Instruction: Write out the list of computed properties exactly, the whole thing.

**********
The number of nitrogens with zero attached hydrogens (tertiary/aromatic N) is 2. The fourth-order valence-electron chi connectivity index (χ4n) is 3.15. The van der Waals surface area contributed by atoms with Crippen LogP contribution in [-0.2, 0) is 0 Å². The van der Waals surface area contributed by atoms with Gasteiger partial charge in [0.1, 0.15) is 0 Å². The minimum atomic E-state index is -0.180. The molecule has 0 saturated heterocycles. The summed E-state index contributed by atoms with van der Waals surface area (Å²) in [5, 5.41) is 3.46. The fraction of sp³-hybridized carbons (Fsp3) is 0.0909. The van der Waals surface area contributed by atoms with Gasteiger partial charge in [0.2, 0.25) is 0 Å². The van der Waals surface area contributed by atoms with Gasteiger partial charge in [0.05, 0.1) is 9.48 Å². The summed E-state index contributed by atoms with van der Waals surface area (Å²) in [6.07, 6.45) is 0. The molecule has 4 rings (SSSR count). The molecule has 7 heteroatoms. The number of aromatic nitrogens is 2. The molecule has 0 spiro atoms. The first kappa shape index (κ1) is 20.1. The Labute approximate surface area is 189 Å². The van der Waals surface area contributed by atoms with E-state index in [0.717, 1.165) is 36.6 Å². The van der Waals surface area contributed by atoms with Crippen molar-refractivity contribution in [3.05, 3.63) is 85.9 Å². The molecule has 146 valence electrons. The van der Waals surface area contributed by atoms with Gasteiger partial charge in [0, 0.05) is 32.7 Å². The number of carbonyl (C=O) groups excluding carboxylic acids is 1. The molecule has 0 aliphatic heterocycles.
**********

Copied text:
The number of nitrogens with zero attached hydrogens (tertiary/aromatic N) is 2. The fourth-order valence-electron chi connectivity index (χ4n) is 3.15. The van der Waals surface area contributed by atoms with Crippen LogP contribution in [-0.2, 0) is 0 Å². The van der Waals surface area contributed by atoms with Gasteiger partial charge in [0.1, 0.15) is 0 Å². The minimum atomic E-state index is -0.180. The molecule has 0 saturated heterocycles. The summed E-state index contributed by atoms with van der Waals surface area (Å²) in [5, 5.41) is 3.46. The fraction of sp³-hybridized carbons (Fsp3) is 0.0909. The van der Waals surface area contributed by atoms with Gasteiger partial charge in [0.2, 0.25) is 0 Å². The van der Waals surface area contributed by atoms with Gasteiger partial charge in [0.05, 0.1) is 9.48 Å². The summed E-state index contributed by atoms with van der Waals surface area (Å²) in [6.07, 6.45) is 0. The molecule has 4 rings (SSSR count). The molecule has 7 heteroatoms. The number of aromatic nitrogens is 2. The molecule has 0 spiro atoms. The first kappa shape index (κ1) is 20.1. The Labute approximate surface area is 189 Å². The van der Waals surface area contributed by atoms with E-state index in [0.717, 1.165) is 36.6 Å². The van der Waals surface area contributed by atoms with Crippen molar-refractivity contribution in [3.05, 3.63) is 85.9 Å². The molecule has 146 valence electrons. The van der Waals surface area contributed by atoms with Gasteiger partial charge in [0, 0.05) is 32.7 Å². The number of carbonyl (C=O) groups excluding carboxylic acids is 1. The molecule has 0 aliphatic heterocycles.